Honeywell International Inc. (NYSE:HON) is a conglomerate of aerospace and industrial businesses, and is the world’s largest maker of avionics. They have grown their sales nicely over the past decade, from around $23 billion to almost $38 billion annually, and shareholders have done very well as a result. With the improving economy, will Honeywell continue to benefit from increased spending, or should its investors take their profits?
Honeywell runs its businesses through four segments, the most well-known being the Aerospace segment, which contributes 36% of Honeywell International Inc. (NYSE:HON)’s operating profit. The segment makes products for both commercial and military aircraft, specifically cockpit controls, safety systems, auxiliary power units, sensors, lighting equipment, as well as wheels and brakes.
The largest competitor for these products is Rockwell Collins, Inc. (NYSE:COL) which has an almost identical product mix to Honeywell’s aerospace segment. While I love Rockwell Collins as a company, I feel that the recent rally in its shares (there was a sharp 10% spike recently) is a bit overblown, and that it is currently a bit overvalued. Additionally, for long term investors, Honeywell gives the added security of not being entirely dependent on one sector.
The aerospace segment also makes small jet engines for business jets and smaller commercial aircraft. The other major players in the small jet engine segment competing with Honeywell International Inc. (NYSE:HON) are Pratt and Whitney, which is a division of United Technologies Corporation (NYSE:UTX), as well as General Electric Company (NYSE:GE)’s jet engine segment.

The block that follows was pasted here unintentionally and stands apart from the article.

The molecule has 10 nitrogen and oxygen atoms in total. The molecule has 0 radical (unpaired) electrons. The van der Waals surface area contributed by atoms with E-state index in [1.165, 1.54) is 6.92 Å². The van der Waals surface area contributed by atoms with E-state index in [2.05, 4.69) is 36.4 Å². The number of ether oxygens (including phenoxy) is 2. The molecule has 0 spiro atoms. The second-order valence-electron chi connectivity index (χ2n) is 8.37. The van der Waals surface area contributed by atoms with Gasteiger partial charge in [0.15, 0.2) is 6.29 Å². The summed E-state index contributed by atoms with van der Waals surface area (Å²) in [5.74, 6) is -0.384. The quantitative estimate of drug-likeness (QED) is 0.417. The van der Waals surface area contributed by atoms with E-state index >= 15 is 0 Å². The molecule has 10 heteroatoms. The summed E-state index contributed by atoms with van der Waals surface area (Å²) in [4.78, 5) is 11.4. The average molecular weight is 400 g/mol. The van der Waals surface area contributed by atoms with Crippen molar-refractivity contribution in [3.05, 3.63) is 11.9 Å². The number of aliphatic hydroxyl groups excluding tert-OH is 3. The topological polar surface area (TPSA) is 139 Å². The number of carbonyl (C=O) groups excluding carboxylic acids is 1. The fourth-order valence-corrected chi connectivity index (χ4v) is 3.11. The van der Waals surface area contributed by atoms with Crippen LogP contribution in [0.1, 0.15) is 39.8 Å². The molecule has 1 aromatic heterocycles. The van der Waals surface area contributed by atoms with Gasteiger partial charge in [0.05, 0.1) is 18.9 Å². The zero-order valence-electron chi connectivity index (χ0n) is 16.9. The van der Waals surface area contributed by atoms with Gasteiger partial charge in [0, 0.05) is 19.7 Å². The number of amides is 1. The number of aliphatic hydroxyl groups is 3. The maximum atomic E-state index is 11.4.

United Technologies, in addition to Pratt and Whitney, their jet engine business, produces climate control products under the well-known Carrier brand, fire safety and security products, elevators and escalators through their Otis subsidiary, and they are the world’s largest manufacturer of military and commercial helicopters through their Sikorsky brand.
General Electric Company (NYSE:GE) is a highly diversified conglomerate and one of my favorite companies itself. The only thing I really don’t like about GE is their exposure to financial services. GE makes energy infrastructure products, healthcare equipment, locomotives, and their well-known line of appliances, in addition to the aforementioned jet engine business.
Honeywell’s largest segment (by revenue) is the Automation and Control Solutions segment (37% of profit), and it produces such products as environmental controls, sensing controls, scanning products, automation products, and many others.
The Specialty Materials segment (18% of profit) makes chemicals and fibers primarily for the petrochemical, food, pharmaceutical, and packaging industries. Finally, the Transportation segment (9% of profit) makes turbochargers (for engines), radiators, brakes, and other automotive products, and up until 2011 made a variety of car care products for consumers.
So, why invest in Honeywell instead of the other three companies listed?
Honeywell’s products stand the most to gain out of any company mentioned here, due to the trend towards energy efficiency. Virtually all of Honeywell’s businesses play a role in increasing efficiency, with a particular edge because of their turbocharger and environmental controls businesses. For those who aren’t “car guys,” turbochargers are a way to use an engine’s waste product (exhaust) and use it to squeeze extra power out of an engine, with no additional fuel (in theory).
The three competitors mentioned above all have some products that will benefit from this trend; none have quite the range of (potentially) efficiency-increasing products as Honeywell does.